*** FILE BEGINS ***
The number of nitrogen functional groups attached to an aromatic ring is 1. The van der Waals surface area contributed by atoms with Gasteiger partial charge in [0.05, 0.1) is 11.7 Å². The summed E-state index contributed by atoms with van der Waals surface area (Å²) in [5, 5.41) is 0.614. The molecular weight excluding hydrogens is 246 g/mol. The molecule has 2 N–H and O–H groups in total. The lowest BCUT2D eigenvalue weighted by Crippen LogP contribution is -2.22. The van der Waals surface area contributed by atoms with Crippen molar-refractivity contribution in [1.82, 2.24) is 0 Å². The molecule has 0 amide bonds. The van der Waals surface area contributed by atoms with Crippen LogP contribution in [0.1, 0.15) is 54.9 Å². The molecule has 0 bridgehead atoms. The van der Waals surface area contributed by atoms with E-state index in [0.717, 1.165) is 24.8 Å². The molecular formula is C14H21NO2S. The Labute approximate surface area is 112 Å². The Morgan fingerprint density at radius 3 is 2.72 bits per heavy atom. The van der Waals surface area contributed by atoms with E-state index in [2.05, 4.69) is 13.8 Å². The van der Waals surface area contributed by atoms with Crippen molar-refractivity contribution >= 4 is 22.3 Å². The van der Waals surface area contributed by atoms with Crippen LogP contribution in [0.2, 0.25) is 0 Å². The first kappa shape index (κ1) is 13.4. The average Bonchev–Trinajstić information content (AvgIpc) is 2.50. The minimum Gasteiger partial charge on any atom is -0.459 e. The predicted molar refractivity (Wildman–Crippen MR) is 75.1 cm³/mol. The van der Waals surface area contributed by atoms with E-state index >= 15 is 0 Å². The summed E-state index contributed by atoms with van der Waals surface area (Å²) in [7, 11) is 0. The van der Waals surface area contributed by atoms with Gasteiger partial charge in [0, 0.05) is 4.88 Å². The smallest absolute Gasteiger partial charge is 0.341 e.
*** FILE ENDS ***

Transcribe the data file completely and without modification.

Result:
The number of nitrogen functional groups attached to an aromatic ring is 1. The van der Waals surface area contributed by atoms with Gasteiger partial charge in [0.05, 0.1) is 11.7 Å². The summed E-state index contributed by atoms with van der Waals surface area (Å²) in [5, 5.41) is 0.614. The molecular weight excluding hydrogens is 246 g/mol. The molecule has 2 N–H and O–H groups in total. The lowest BCUT2D eigenvalue weighted by Crippen LogP contribution is -2.22. The van der Waals surface area contributed by atoms with Crippen molar-refractivity contribution in [1.82, 2.24) is 0 Å². The molecule has 0 amide bonds. The van der Waals surface area contributed by atoms with Crippen LogP contribution in [0.1, 0.15) is 54.9 Å². The molecule has 0 bridgehead atoms. The van der Waals surface area contributed by atoms with E-state index in [0.717, 1.165) is 24.8 Å². The molecular formula is C14H21NO2S. The Labute approximate surface area is 112 Å². The Morgan fingerprint density at radius 3 is 2.72 bits per heavy atom. The van der Waals surface area contributed by atoms with E-state index in [2.05, 4.69) is 13.8 Å². The van der Waals surface area contributed by atoms with Crippen molar-refractivity contribution >= 4 is 22.3 Å². The van der Waals surface area contributed by atoms with Crippen LogP contribution in [0.2, 0.25) is 0 Å². The first kappa shape index (κ1) is 13.4. The average Bonchev–Trinajstić information content (AvgIpc) is 2.50. The minimum Gasteiger partial charge on any atom is -0.459 e. The predicted molar refractivity (Wildman–Crippen MR) is 75.1 cm³/mol. The van der Waals surface area contributed by atoms with E-state index >= 15 is 0 Å². The summed E-state index contributed by atoms with van der Waals surface area (Å²) in [7, 11) is 0. The van der Waals surface area contributed by atoms with Gasteiger partial charge in [0, 0.05) is 4.88 Å². The smallest absolute Gasteiger partial charge is 0.341 e.